Sacramento Valley Union Labor Bulletin

Owned and Published by the Sacramento Central Labor Council and the Sacramento-Sierra’s Building & Construction Trades Council, official councils of the AFL-CIO


Kaiser workers avert strike with contract win

By Sheri Williams

Tens of thousands of Kaiser Permanente union workers in California and across the nation have won a new tentative contract with the health care giant that brings wage increases and protections against outsourcing.

The news came days after a coalition of unions representing healthcare workers announced a seven-day strike that would have taken place in October and included more than 80,000 members in California, five other states and the District of Columbia. The coalition that planned the strike represents more than 300 unions and affiliates, including Service Employees International Union, Office and Professional Employees International Union and International Federation of Professional and Technical Engineers. It would have been the largest strike in the country since the 1997 Teamsters strike against United Parcel Service.

“The historic agreement revitalizes the long-standing worker-management partnership, protects good, middle class jobs, bans subcontracting and strengthens protections against outsourcing, and establishes a $130 million workforce development program,” said a union statement outlining the proposed deal. “This is a huge win for workers, patients, and our communities. We still have to lock it in – ratification begins on Oct. 1 – but for now, let’s celebrate the incredible solidarity and hard work that produced this agreement!”

On Labor Day weekend, Kaiser union workers in Sacramento staged a march beginning at the Capitol to draw attention to stalled negotiations. More than 1,000 people participated, with some shutting down a major intersection at 5th and J Streets in front of a Kaiser building downtown.

“Many of you have worked for Kaiser not just for years but for more than a decade. Kaiser does, (and) can provide very good care and that is why you are there,” said state Senator Richard Pan, who spoke before the rally. “That’s why you decide to work for a health care facility, because what you do matters, what you do really matters in people’s lives. … We need to be sure that the institution of Kaiser that we are working for is upholding the values in which we came to work for. Those values are what we are here to fight for. Kaiser does a lot of good things and that’s because you do them. … I am proud to stand here with you today to say we want to take care of patients first.”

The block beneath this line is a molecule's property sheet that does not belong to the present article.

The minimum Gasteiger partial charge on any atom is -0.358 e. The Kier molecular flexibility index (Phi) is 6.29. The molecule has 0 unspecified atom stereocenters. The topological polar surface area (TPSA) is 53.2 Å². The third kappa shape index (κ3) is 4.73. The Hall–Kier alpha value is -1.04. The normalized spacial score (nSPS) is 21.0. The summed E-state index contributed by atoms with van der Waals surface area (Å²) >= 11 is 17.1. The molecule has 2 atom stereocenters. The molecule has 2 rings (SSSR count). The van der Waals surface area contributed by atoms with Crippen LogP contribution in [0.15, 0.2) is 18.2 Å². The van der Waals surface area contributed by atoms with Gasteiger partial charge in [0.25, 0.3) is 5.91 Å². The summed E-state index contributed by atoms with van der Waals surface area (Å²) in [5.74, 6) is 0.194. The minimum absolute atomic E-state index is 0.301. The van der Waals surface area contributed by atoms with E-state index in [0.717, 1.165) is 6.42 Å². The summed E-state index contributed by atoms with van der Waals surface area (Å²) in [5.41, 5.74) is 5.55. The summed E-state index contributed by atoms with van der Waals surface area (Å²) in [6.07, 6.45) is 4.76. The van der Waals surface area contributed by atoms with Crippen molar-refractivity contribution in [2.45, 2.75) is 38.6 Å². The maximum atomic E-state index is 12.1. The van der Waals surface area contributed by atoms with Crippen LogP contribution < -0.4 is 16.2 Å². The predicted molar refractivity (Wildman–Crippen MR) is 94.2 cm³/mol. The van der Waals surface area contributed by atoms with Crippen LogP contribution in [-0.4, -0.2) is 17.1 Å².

Other workers echoed the theme that better conditions for employees were the first step toward better patient care.

“We believe the only way to ensure our patients get the best care is to take this step,” Eric Jines, a Los Angeles Kaiser employee, told media during the event. “Our goal is to get Kaiser to stop committing unfair labor practices and get back on track as the best place to work and get care. There is no reason for Kaiser to let a strike happen when it has the resources to invest in patients, communities and workers.”

Kaiser employers demanded and won raises that reflect their contribution to the success of the nonprofit giant, no cuts to benefits, no outsourcing of jobs, no lower pay for new hires, and investments in the workforce of the future.

“My patients are suffering,” Jeffrey Taylor, a Kaiser worker in Sacramento, told media during the march. “They can’t see a doctor due to long wait times. They stopped taking in many Medicaid patients, they’ve been outsourcing our jobs, breaking down our partnership. It seems like they care more about profits than their patients.”